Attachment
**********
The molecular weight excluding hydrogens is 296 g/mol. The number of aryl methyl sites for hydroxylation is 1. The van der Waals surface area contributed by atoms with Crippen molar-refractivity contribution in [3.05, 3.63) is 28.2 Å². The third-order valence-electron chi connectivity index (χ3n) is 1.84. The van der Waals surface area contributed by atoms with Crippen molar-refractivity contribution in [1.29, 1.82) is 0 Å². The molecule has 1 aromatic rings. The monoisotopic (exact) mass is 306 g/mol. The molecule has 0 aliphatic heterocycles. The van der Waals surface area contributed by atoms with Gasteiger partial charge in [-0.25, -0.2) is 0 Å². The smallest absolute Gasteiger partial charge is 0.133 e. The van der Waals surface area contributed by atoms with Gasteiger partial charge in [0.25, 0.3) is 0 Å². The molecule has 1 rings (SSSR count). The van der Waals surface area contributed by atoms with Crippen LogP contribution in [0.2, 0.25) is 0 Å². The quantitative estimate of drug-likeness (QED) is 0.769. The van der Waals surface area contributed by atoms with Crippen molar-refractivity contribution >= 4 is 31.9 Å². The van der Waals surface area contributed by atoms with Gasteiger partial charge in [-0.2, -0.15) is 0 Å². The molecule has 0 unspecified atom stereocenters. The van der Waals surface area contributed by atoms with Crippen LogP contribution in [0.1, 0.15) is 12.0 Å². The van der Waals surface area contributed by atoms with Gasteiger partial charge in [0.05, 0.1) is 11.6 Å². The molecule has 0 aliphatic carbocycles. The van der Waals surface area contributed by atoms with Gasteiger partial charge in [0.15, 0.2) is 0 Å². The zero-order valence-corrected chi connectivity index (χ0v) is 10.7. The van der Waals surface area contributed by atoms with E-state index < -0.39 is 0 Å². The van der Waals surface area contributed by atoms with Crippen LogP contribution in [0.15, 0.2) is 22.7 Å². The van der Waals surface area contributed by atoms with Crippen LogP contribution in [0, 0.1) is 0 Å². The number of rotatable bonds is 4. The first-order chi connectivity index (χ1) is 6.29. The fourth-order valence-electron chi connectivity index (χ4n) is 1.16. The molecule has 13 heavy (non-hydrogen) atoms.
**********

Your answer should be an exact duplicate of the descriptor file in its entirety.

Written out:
The molecular weight excluding hydrogens is 296 g/mol. The number of aryl methyl sites for hydroxylation is 1. The van der Waals surface area contributed by atoms with Crippen molar-refractivity contribution in [3.05, 3.63) is 28.2 Å². The third-order valence-electron chi connectivity index (χ3n) is 1.84. The van der Waals surface area contributed by atoms with Crippen molar-refractivity contribution in [1.29, 1.82) is 0 Å². The molecule has 1 aromatic rings. The monoisotopic (exact) mass is 306 g/mol. The molecule has 0 aliphatic heterocycles. The van der Waals surface area contributed by atoms with Gasteiger partial charge in [-0.25, -0.2) is 0 Å². The smallest absolute Gasteiger partial charge is 0.133 e. The van der Waals surface area contributed by atoms with Gasteiger partial charge in [0.25, 0.3) is 0 Å². The molecule has 1 rings (SSSR count). The van der Waals surface area contributed by atoms with Crippen LogP contribution in [0.2, 0.25) is 0 Å². The quantitative estimate of drug-likeness (QED) is 0.769. The van der Waals surface area contributed by atoms with Crippen molar-refractivity contribution >= 4 is 31.9 Å². The van der Waals surface area contributed by atoms with Gasteiger partial charge in [-0.2, -0.15) is 0 Å². The molecule has 0 unspecified atom stereocenters. The van der Waals surface area contributed by atoms with Crippen LogP contribution in [0.1, 0.15) is 12.0 Å². The van der Waals surface area contributed by atoms with Gasteiger partial charge in [0.05, 0.1) is 11.6 Å². The molecule has 0 aliphatic carbocycles. The van der Waals surface area contributed by atoms with Gasteiger partial charge in [0.15, 0.2) is 0 Å². The zero-order valence-corrected chi connectivity index (χ0v) is 10.7. The van der Waals surface area contributed by atoms with E-state index < -0.39 is 0 Å². The van der Waals surface area contributed by atoms with Crippen LogP contribution in [0.15, 0.2) is 22.7 Å². The van der Waals surface area contributed by atoms with Crippen LogP contribution in [0, 0.1) is 0 Å². The number of rotatable bonds is 4. The first-order chi connectivity index (χ1) is 6.29. The fourth-order valence-electron chi connectivity index (χ4n) is 1.16. The molecule has 13 heavy (non-hydrogen) atoms.